Generally, a postjudgment change of circumstances, either factual or legal, does not alter that judgment's effect as a bar to later actions based on the same cause of action. 1B Moore's Federal Practice, P 0.415, at p. 2051-52 (2nd ed. 1974).7 Yet, courts have occasionally rejected strict application of bar and estoppel principles when their use would violate an overriding public policy or result in manifest injustice. E. g., Dore v. Kleppe, 522 F.2d 1369 (5th Cir. 1975) (res judicata is a principle of public policy and should be applied so as to give rather than deny justice); Schlegel Manufacturing Co. v. USM Corp., 525 F.2d 775 (6th Cir. 1975), cert. denied, 425 U.S. 912, 96 S.Ct. 1509, 47 L.Ed.2d 763 (1976); La Societe Anonyme des Parfums Le Galion v. Jean Patou, Inc., 495 F.2d 1265 (2nd Cir. 1974); Kinnear-Weed Corp. v. Humble Oil and Refining Co., 403 F.2d 437 (5th Cir. 1968) (en banc ); Spiller v. Hankin, 88 U.S.App.D.C. 206, 188 F.2d 35 (1951). See generally 1B Moore's Federal Practice, § 0.405(11). Courts on some occasions have concluded that a change in the applicable law occurring after the first suit is a circumstance that renders application of bar or estoppel in a second suit inappropriate. E. g., Texaco v. Hickel, 141 U.S.App.D.C. 203, 437 F.2d 636 (1970); Griffin v. State Board of Education, 296 F.Supp. 1178 (E.D.Va.1969). Although the Supreme Court has not held explicitly that a change in law negates the finality of a prior suit in a context like that in this case, it has indicated some approval for the proposition. In State Farm Mutual Automobile Insurance Co. v. Duel, 324 U.S. 154, 65 S.Ct. 573, 89 L.Ed. 812 (1945), that Court stated, as an alternate ground for its holding, that "res judicata is no defense where between the time of the first judgment and the second there has been an intervening decision or a change in the law creating an altered situation." 324 U.S. at 162, 65 S.Ct. at 577.
This panel has discovered three pertinent cases that involve the effect of a change in law on the conclusiveness of a prior judgment in which constitutional claims are involved.8 In Whitcomb v. Chavis, 403 U.S. 124, 91 S.Ct. 1858, 29 L.Ed.2d 363 (1971), the Supreme Court, in a suit attacking the apportionment of Indiana's state legislature, rejected the defendant's argument that an earlier finding of validity foreclosed a later constitutional attack on the plan:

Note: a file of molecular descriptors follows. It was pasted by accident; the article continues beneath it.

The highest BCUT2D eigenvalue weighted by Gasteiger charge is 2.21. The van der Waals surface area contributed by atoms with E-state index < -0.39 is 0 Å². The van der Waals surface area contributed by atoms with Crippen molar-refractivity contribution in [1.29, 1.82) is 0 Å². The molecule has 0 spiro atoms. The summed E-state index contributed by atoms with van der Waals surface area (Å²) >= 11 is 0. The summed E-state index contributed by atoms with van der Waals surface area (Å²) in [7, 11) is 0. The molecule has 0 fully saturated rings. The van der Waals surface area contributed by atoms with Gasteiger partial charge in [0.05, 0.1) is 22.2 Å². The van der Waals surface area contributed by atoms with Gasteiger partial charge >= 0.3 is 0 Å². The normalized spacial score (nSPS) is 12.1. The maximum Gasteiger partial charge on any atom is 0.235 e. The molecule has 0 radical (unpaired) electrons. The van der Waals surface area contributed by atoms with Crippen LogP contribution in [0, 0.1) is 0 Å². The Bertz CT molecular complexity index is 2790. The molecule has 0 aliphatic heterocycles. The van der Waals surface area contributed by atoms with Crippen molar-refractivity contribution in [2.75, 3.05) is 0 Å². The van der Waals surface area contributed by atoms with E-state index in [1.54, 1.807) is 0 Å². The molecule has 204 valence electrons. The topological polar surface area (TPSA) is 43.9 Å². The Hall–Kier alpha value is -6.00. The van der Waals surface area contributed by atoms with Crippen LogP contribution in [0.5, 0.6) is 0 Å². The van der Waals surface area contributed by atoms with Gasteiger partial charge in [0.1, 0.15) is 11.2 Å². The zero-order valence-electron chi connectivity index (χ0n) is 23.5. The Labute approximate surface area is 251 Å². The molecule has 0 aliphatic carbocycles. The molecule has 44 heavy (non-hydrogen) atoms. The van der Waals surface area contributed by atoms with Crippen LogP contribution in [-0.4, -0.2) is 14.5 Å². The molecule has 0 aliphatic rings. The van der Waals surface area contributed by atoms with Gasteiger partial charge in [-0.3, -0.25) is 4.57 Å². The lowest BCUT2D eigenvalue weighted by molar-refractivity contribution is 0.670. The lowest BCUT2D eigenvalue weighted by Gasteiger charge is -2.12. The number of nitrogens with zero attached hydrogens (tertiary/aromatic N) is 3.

Nor can we accept defendant's argument that the statutory plan was beyond attack because the District Court had held in 1965 that at that time the plan met the 'substantial equality' test of Reynolds. Stout v. Bottorff, 249 F.Supp. 488 (SD Ind.1965). . . . Here, the District Court did not order reapportionment as a result of population shifts since the 1965 Stout decision, but only because the disparities among districts which were thought to be permissible at the time of that decision had been shown by intervening decisions of this Court to be excessive.
Id. at 162-63, 91 S.Ct. at 1879, 29 L.Ed.2d at 387 (emphasis added).
In Bronson v. Board of Education, 525 F.2d 344 (6th Cir. 1975), cert. denied, 425 U.S. 934, 96 S.Ct. 1665, 48 L.Ed.2d 175 (1976), the Sixth Circuit Court of Appeals confronted an allegation of a change in applicable law occurring after a school desegregation decision, Deal v. Board of Education, 369 F.2d 55 (6th Cir. 1961), cert. denied, 389 U.S. 847, 88 S.Ct. 39, 19 L.Ed.2d 114 (1967), to which defendants argued that plaintiffs in a later case were bound. Examining the appropriateness of applying collateral estoppel to the second action, the court held that the alleged change of law was not sufficient to avoid preclusion of issues litigated in the first action. Implicitly, if a significant change had occurred, public policy would prevent application of traditional estoppel principles, in that "both (estoppel and bar) are qualified or rejected when their application would contravene an overriding public policy or result in manifest injustice." Bronson, 525 F.2d at 349, citing Tipler v. E. S. duPont de Nemours & Co., 443 F.2d 125, 128 (6th Cir. 1971).
Finally, in Griffin v. State Board of Education, 296 F.Supp. 1178 (E.D.Va.1969), the United States District Court of the Eastern District of Virginia rejected application of bar and estoppel principles to an action challenging the constitutionality of state support of private schools where two intervening Supreme Court decisions had struck down plans similar to that approved in the prior case.
(The intervening Supreme Court decisions were) a substantial change in the law and ended further viability of our decision. Now to continue its efficacy would be unjust to those initially and now affected by that order.
Again, when as here private litigation has extensive implications of public import, the rule of res judicata or estoppel is not allowed to stultify reassessment of the prior decision. The public interest supersedes the private interest.
Id. at 1182.